There are countless techniques available to candle makers to help solve their color challenges. The first question a candle maker must ask themselves is "how important is uniformity." Uniform color might be extremely important to larger manufacturers, as well as any candle maker looking to sell their candles wholesale to stores that will be reselling the candles. The uniformity is important for aesthetics on the shelf in a retail environment. Increasing batch sizes solves this challenge. The larger the batch, the easier it is to measure dye accurately. This is simply achieved by using a larger melt tank. The sound of a larger tank might sound painful on the budget, but sometimes it might be necessary to invest in quality equipment if the candle maker is looking to produce "factory perfect" candles. If you are using color blocks, it never hurts to buy larger amounts of dye per order to ensure colors from the same lots. Candlewic offers aggressive pricing on 144 piece lots. This saves money on shipping expenses, material cost, and ensures you have enough dye on hand to handle any order that comes through your door-especially during the busy season.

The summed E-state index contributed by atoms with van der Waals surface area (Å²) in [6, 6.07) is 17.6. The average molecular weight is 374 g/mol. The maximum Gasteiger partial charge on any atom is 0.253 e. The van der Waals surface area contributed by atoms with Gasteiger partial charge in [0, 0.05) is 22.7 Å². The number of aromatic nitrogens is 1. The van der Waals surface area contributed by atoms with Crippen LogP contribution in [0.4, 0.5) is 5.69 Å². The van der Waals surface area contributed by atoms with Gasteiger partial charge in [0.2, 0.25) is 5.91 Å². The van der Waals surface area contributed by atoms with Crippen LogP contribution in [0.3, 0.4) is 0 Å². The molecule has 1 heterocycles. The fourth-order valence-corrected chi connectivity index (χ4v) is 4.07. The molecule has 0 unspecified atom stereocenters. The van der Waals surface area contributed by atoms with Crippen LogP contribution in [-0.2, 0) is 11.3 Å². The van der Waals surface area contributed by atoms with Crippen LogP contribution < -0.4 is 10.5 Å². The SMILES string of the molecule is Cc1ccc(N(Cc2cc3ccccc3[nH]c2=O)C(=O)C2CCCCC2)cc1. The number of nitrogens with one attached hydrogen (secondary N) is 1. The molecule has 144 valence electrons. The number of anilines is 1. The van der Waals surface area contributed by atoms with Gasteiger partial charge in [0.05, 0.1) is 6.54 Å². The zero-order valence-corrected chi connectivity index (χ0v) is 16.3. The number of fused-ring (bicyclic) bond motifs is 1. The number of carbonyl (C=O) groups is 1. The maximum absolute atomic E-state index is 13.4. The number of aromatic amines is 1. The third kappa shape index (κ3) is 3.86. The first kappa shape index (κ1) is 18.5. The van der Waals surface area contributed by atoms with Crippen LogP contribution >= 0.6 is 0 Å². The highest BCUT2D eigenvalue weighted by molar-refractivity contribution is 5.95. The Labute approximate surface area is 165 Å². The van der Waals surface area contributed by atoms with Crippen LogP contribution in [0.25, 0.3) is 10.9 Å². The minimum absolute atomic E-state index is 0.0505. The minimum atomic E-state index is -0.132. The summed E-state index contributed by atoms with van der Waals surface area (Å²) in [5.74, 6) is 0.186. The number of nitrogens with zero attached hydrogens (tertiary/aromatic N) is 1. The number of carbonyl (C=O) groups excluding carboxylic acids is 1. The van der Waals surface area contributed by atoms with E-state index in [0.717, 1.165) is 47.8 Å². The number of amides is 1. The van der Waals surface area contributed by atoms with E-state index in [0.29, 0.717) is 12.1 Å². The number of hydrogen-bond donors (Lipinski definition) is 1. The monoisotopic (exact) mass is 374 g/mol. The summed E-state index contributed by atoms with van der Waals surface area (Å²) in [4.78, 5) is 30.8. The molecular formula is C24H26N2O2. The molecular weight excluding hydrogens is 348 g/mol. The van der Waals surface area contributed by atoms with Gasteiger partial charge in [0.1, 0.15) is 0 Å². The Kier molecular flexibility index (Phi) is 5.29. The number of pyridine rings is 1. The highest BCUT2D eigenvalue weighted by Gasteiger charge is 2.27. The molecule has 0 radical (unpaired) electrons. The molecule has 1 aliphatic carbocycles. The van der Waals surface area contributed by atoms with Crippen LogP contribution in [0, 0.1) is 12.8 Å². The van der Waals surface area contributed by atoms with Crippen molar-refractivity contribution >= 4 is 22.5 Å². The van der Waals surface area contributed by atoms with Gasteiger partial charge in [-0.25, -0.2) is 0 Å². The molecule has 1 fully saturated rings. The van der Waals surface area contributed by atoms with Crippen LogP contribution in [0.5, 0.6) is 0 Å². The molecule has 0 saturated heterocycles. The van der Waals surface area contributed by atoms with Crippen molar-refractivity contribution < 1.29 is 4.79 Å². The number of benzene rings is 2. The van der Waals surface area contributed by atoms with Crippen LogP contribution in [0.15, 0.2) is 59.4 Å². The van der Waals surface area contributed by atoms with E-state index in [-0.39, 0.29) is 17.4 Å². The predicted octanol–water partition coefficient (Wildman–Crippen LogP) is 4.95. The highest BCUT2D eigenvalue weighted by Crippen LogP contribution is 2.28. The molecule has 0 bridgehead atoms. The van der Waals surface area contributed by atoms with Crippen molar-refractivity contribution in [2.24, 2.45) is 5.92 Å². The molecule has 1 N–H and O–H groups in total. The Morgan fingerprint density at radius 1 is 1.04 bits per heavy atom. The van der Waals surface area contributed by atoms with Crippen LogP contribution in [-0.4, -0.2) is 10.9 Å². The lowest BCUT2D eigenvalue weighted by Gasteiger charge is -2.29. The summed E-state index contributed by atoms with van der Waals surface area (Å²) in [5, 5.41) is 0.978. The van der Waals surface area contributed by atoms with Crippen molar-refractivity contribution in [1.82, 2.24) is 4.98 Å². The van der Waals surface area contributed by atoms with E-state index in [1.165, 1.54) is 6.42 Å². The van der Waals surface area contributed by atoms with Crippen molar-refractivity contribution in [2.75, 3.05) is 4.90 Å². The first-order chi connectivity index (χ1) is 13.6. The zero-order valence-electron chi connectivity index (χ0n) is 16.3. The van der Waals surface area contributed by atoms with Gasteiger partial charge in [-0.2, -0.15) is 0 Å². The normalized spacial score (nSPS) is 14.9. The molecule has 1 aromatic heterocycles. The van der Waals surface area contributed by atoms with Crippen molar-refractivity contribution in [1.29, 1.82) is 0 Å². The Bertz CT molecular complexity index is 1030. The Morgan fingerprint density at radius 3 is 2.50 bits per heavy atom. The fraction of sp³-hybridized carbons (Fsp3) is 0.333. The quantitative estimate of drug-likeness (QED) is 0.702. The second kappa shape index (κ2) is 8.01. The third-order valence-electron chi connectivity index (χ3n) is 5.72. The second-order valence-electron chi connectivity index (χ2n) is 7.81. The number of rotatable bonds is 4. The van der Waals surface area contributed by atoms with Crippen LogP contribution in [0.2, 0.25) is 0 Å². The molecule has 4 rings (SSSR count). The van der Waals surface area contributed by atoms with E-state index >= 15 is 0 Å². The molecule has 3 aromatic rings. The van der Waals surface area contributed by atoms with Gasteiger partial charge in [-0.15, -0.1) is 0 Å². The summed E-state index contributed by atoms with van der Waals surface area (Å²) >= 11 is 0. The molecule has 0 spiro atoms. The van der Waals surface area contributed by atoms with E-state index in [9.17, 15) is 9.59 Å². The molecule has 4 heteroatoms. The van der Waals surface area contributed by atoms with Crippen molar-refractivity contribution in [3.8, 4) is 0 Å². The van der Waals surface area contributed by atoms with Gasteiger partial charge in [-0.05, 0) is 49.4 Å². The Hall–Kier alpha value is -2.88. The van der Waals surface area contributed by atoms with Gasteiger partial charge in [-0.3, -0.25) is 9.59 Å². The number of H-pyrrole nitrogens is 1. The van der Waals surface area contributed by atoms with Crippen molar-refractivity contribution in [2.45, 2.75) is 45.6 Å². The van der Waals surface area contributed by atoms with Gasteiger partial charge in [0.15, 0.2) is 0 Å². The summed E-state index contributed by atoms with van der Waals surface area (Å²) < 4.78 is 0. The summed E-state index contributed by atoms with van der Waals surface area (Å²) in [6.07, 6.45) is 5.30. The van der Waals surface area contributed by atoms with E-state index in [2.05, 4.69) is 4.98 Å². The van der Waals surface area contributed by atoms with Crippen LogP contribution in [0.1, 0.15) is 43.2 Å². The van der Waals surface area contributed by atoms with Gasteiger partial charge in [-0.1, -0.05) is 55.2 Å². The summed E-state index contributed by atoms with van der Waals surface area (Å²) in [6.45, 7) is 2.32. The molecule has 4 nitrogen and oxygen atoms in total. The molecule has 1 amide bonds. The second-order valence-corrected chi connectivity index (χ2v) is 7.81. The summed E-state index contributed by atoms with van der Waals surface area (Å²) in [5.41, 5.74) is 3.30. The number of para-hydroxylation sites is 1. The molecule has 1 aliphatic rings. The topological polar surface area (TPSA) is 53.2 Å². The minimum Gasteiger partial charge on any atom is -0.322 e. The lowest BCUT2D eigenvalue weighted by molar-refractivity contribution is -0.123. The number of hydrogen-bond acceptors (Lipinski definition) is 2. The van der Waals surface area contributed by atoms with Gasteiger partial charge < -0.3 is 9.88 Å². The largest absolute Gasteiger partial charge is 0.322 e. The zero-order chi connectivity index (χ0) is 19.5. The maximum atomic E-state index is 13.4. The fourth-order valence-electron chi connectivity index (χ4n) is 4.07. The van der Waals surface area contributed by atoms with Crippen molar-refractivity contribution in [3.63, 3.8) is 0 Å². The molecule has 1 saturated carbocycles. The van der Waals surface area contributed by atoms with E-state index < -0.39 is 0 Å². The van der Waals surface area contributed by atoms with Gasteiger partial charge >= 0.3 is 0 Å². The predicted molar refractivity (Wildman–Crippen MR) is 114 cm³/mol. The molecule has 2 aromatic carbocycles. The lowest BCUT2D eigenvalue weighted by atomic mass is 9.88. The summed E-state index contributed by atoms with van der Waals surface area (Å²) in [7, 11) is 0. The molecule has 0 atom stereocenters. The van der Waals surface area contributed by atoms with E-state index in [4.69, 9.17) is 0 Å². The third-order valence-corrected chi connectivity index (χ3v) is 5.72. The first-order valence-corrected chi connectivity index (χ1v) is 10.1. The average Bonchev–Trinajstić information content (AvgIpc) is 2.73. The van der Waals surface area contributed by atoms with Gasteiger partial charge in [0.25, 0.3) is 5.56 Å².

Quality measuring tools are also very important when measuring color. Whether you are using a scale, a dropper, or a measuring cup, it is important that you use the precise amount each time. It helps to put a few drops of color on a heat-resistant, white surface to visually see if they match the previous drops, but remember, the drops will not accurately represent the true, final candle color.

Believe it or not, there are times when color uniformity is not as important. Take, for instance, online purchases. All monitors and printers interpret color slightly differently, so the color of the finished candle will probably never match the screen of the purchaser. Slight variation might be OK. If you are marketing the fact that your candles are hand poured, there are times when customers expect slight differences in color and actually appreciate the choice between shades. In the case of fundraisers or direct sales, the purchaser is usually helping to support the seller and has some tolerance for slight variations in color. It is up to the candle maker to make the choice and tailor their operations to fit customer expectations.

Dye and Color Options